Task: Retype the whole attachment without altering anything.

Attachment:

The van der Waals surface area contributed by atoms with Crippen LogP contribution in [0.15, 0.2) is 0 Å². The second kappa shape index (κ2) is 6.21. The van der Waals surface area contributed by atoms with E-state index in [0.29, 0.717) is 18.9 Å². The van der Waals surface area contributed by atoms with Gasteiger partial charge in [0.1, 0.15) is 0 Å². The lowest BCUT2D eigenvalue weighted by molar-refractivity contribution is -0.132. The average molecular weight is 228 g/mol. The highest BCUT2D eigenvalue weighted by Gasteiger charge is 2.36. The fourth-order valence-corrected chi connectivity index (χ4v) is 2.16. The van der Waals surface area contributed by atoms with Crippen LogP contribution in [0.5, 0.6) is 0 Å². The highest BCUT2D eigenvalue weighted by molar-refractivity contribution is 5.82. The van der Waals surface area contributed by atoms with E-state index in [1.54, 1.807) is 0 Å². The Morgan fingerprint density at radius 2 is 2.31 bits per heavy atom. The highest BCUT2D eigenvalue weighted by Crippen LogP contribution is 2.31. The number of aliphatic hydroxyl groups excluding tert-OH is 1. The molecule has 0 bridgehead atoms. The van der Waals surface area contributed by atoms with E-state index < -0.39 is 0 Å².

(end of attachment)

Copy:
The van der Waals surface area contributed by atoms with Crippen LogP contribution in [0.15, 0.2) is 0 Å². The second kappa shape index (κ2) is 6.21. The van der Waals surface area contributed by atoms with E-state index in [0.29, 0.717) is 18.9 Å². The van der Waals surface area contributed by atoms with Gasteiger partial charge in [0.1, 0.15) is 0 Å². The lowest BCUT2D eigenvalue weighted by molar-refractivity contribution is -0.132. The average molecular weight is 228 g/mol. The highest BCUT2D eigenvalue weighted by Gasteiger charge is 2.36. The fourth-order valence-corrected chi connectivity index (χ4v) is 2.16. The van der Waals surface area contributed by atoms with Crippen LogP contribution in [0.5, 0.6) is 0 Å². The highest BCUT2D eigenvalue weighted by molar-refractivity contribution is 5.82. The van der Waals surface area contributed by atoms with E-state index in [1.54, 1.807) is 0 Å². The Morgan fingerprint density at radius 2 is 2.31 bits per heavy atom. The highest BCUT2D eigenvalue weighted by Crippen LogP contribution is 2.31. The number of aliphatic hydroxyl groups excluding tert-OH is 1. The molecule has 0 bridgehead atoms. The van der Waals surface area contributed by atoms with E-state index < -0.39 is 0 Å².